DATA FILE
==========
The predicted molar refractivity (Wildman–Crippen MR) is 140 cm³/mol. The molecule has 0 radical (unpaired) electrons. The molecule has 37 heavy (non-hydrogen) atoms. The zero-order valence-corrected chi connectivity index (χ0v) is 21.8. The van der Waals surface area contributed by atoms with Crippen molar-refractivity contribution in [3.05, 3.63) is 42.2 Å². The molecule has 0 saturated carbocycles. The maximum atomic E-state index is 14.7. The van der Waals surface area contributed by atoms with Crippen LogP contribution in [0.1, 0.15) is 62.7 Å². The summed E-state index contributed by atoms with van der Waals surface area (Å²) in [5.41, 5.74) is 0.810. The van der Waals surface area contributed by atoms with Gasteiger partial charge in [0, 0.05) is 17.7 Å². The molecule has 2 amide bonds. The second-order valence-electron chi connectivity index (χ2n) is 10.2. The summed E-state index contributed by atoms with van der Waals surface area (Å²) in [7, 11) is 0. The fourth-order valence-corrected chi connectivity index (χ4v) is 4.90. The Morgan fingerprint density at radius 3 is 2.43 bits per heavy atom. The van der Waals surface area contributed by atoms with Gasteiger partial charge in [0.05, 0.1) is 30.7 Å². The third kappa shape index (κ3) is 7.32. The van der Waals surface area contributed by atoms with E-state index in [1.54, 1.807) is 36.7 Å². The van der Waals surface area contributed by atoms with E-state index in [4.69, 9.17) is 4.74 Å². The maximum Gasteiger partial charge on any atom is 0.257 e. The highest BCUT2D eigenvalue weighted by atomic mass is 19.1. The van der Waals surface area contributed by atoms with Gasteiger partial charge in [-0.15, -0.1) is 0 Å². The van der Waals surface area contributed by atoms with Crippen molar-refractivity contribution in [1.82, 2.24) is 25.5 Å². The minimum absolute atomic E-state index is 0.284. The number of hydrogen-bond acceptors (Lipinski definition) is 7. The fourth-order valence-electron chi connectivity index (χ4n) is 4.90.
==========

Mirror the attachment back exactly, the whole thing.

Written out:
The predicted molar refractivity (Wildman–Crippen MR) is 140 cm³/mol. The molecule has 0 radical (unpaired) electrons. The molecule has 37 heavy (non-hydrogen) atoms. The zero-order valence-corrected chi connectivity index (χ0v) is 21.8. The van der Waals surface area contributed by atoms with Crippen molar-refractivity contribution in [3.05, 3.63) is 42.2 Å². The molecule has 0 saturated carbocycles. The maximum atomic E-state index is 14.7. The van der Waals surface area contributed by atoms with Crippen LogP contribution in [0.1, 0.15) is 62.7 Å². The summed E-state index contributed by atoms with van der Waals surface area (Å²) in [5.41, 5.74) is 0.810. The van der Waals surface area contributed by atoms with Gasteiger partial charge in [0, 0.05) is 17.7 Å². The molecule has 2 amide bonds. The second-order valence-electron chi connectivity index (χ2n) is 10.2. The summed E-state index contributed by atoms with van der Waals surface area (Å²) in [7, 11) is 0. The fourth-order valence-corrected chi connectivity index (χ4v) is 4.90. The Morgan fingerprint density at radius 3 is 2.43 bits per heavy atom. The van der Waals surface area contributed by atoms with Gasteiger partial charge in [0.05, 0.1) is 30.7 Å². The third kappa shape index (κ3) is 7.32. The van der Waals surface area contributed by atoms with E-state index in [1.54, 1.807) is 36.7 Å². The van der Waals surface area contributed by atoms with E-state index in [4.69, 9.17) is 4.74 Å². The maximum Gasteiger partial charge on any atom is 0.257 e. The highest BCUT2D eigenvalue weighted by atomic mass is 19.1. The van der Waals surface area contributed by atoms with Gasteiger partial charge in [-0.15, -0.1) is 0 Å². The van der Waals surface area contributed by atoms with Crippen molar-refractivity contribution in [1.82, 2.24) is 25.5 Å². The minimum absolute atomic E-state index is 0.284. The number of hydrogen-bond acceptors (Lipinski definition) is 7. The fourth-order valence-electron chi connectivity index (χ4n) is 4.90.